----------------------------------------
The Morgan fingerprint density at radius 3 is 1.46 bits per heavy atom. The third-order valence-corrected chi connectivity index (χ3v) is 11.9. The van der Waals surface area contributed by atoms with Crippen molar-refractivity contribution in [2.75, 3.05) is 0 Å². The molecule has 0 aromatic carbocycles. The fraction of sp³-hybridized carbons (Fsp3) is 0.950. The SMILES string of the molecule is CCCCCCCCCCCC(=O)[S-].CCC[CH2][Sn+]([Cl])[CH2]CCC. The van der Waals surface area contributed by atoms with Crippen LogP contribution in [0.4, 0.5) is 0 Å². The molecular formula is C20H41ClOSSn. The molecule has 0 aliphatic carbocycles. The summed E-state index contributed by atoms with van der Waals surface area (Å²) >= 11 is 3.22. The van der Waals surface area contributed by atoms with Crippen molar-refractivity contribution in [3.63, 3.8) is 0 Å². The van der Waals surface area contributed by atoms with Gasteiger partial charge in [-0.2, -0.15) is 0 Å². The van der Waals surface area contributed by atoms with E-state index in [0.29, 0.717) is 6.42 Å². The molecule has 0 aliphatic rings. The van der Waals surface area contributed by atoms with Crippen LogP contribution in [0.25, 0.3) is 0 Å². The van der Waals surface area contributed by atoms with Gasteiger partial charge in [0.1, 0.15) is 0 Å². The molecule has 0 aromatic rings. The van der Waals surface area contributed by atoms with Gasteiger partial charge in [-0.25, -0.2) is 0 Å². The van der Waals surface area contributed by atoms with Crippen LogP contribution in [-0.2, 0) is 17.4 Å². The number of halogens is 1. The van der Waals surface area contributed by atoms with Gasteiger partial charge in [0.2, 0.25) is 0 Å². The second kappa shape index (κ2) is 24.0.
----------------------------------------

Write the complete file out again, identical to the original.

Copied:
The Morgan fingerprint density at radius 3 is 1.46 bits per heavy atom. The third-order valence-corrected chi connectivity index (χ3v) is 11.9. The van der Waals surface area contributed by atoms with Crippen molar-refractivity contribution in [2.75, 3.05) is 0 Å². The molecule has 0 aromatic carbocycles. The fraction of sp³-hybridized carbons (Fsp3) is 0.950. The SMILES string of the molecule is CCCCCCCCCCCC(=O)[S-].CCC[CH2][Sn+]([Cl])[CH2]CCC. The van der Waals surface area contributed by atoms with Crippen LogP contribution in [0.4, 0.5) is 0 Å². The molecular formula is C20H41ClOSSn. The molecule has 0 aliphatic carbocycles. The summed E-state index contributed by atoms with van der Waals surface area (Å²) >= 11 is 3.22. The van der Waals surface area contributed by atoms with Crippen molar-refractivity contribution in [3.63, 3.8) is 0 Å². The van der Waals surface area contributed by atoms with Gasteiger partial charge in [-0.2, -0.15) is 0 Å². The van der Waals surface area contributed by atoms with E-state index in [0.29, 0.717) is 6.42 Å². The molecule has 0 aliphatic rings. The van der Waals surface area contributed by atoms with Crippen LogP contribution in [0.25, 0.3) is 0 Å². The van der Waals surface area contributed by atoms with Gasteiger partial charge in [0.1, 0.15) is 0 Å². The molecule has 0 aromatic rings. The van der Waals surface area contributed by atoms with Gasteiger partial charge in [-0.25, -0.2) is 0 Å². The van der Waals surface area contributed by atoms with Crippen LogP contribution in [-0.2, 0) is 17.4 Å². The number of halogens is 1. The van der Waals surface area contributed by atoms with Gasteiger partial charge in [0.2, 0.25) is 0 Å². The second kappa shape index (κ2) is 24.0.